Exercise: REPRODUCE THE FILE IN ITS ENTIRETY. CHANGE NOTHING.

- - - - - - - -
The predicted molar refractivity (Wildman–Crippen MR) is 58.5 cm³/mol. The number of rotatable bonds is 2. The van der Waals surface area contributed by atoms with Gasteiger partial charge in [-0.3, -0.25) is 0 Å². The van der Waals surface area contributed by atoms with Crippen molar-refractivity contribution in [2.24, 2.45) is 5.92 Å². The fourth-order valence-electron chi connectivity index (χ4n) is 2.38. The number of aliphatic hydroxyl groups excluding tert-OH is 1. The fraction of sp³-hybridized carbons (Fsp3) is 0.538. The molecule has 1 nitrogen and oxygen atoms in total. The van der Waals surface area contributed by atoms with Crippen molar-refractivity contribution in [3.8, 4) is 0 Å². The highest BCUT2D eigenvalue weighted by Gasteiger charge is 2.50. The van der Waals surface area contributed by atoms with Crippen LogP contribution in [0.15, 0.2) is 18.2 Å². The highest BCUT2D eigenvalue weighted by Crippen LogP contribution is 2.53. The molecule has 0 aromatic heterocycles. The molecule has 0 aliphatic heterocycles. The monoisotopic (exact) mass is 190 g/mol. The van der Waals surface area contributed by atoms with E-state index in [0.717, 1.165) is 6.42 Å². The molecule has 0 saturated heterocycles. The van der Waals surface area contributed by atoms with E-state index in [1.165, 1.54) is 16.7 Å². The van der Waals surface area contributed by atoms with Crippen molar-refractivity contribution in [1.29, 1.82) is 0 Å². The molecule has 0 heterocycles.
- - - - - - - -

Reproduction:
The predicted molar refractivity (Wildman–Crippen MR) is 58.5 cm³/mol. The number of rotatable bonds is 2. The van der Waals surface area contributed by atoms with Gasteiger partial charge in [-0.3, -0.25) is 0 Å². The van der Waals surface area contributed by atoms with Crippen molar-refractivity contribution in [2.24, 2.45) is 5.92 Å². The fourth-order valence-electron chi connectivity index (χ4n) is 2.38. The number of aliphatic hydroxyl groups excluding tert-OH is 1. The fraction of sp³-hybridized carbons (Fsp3) is 0.538. The molecule has 1 nitrogen and oxygen atoms in total. The van der Waals surface area contributed by atoms with Crippen molar-refractivity contribution in [3.8, 4) is 0 Å². The highest BCUT2D eigenvalue weighted by Gasteiger charge is 2.50. The van der Waals surface area contributed by atoms with Crippen LogP contribution in [0.15, 0.2) is 18.2 Å². The highest BCUT2D eigenvalue weighted by Crippen LogP contribution is 2.53. The molecule has 0 aromatic heterocycles. The molecule has 0 aliphatic heterocycles. The monoisotopic (exact) mass is 190 g/mol. The van der Waals surface area contributed by atoms with E-state index in [0.717, 1.165) is 6.42 Å². The molecule has 0 saturated heterocycles. The van der Waals surface area contributed by atoms with E-state index in [1.165, 1.54) is 16.7 Å². The van der Waals surface area contributed by atoms with Crippen molar-refractivity contribution in [1.29, 1.82) is 0 Å². The molecule has 0 heterocycles.